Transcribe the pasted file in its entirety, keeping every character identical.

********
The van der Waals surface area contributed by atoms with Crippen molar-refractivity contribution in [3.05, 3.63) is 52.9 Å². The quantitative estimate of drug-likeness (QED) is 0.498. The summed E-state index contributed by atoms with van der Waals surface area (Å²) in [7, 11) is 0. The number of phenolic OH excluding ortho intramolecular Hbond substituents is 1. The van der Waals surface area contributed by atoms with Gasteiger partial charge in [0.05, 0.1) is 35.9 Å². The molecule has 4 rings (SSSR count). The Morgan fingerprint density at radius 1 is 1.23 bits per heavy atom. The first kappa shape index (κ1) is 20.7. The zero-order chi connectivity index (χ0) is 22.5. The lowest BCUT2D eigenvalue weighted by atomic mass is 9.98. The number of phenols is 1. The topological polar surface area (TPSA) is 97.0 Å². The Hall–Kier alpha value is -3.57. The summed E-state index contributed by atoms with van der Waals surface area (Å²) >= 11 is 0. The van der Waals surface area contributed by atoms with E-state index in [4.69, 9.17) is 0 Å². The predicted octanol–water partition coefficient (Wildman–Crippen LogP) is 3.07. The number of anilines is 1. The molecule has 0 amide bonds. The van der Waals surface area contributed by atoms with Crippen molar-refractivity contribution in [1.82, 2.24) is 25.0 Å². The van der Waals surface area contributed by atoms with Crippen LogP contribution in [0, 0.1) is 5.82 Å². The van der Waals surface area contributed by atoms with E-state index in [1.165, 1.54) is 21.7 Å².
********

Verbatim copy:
The van der Waals surface area contributed by atoms with Crippen molar-refractivity contribution in [3.05, 3.63) is 52.9 Å². The quantitative estimate of drug-likeness (QED) is 0.498. The summed E-state index contributed by atoms with van der Waals surface area (Å²) in [7, 11) is 0. The number of phenolic OH excluding ortho intramolecular Hbond substituents is 1. The van der Waals surface area contributed by atoms with Gasteiger partial charge in [0.05, 0.1) is 35.9 Å². The molecule has 4 rings (SSSR count). The Morgan fingerprint density at radius 1 is 1.23 bits per heavy atom. The first kappa shape index (κ1) is 20.7. The zero-order chi connectivity index (χ0) is 22.5. The lowest BCUT2D eigenvalue weighted by atomic mass is 9.98. The number of phenols is 1. The topological polar surface area (TPSA) is 97.0 Å². The Hall–Kier alpha value is -3.57. The summed E-state index contributed by atoms with van der Waals surface area (Å²) >= 11 is 0. The van der Waals surface area contributed by atoms with E-state index in [4.69, 9.17) is 0 Å². The predicted octanol–water partition coefficient (Wildman–Crippen LogP) is 3.07. The number of anilines is 1. The molecule has 0 amide bonds. The van der Waals surface area contributed by atoms with Crippen molar-refractivity contribution in [1.82, 2.24) is 25.0 Å². The van der Waals surface area contributed by atoms with Crippen LogP contribution in [0, 0.1) is 5.82 Å². The van der Waals surface area contributed by atoms with E-state index in [1.165, 1.54) is 21.7 Å².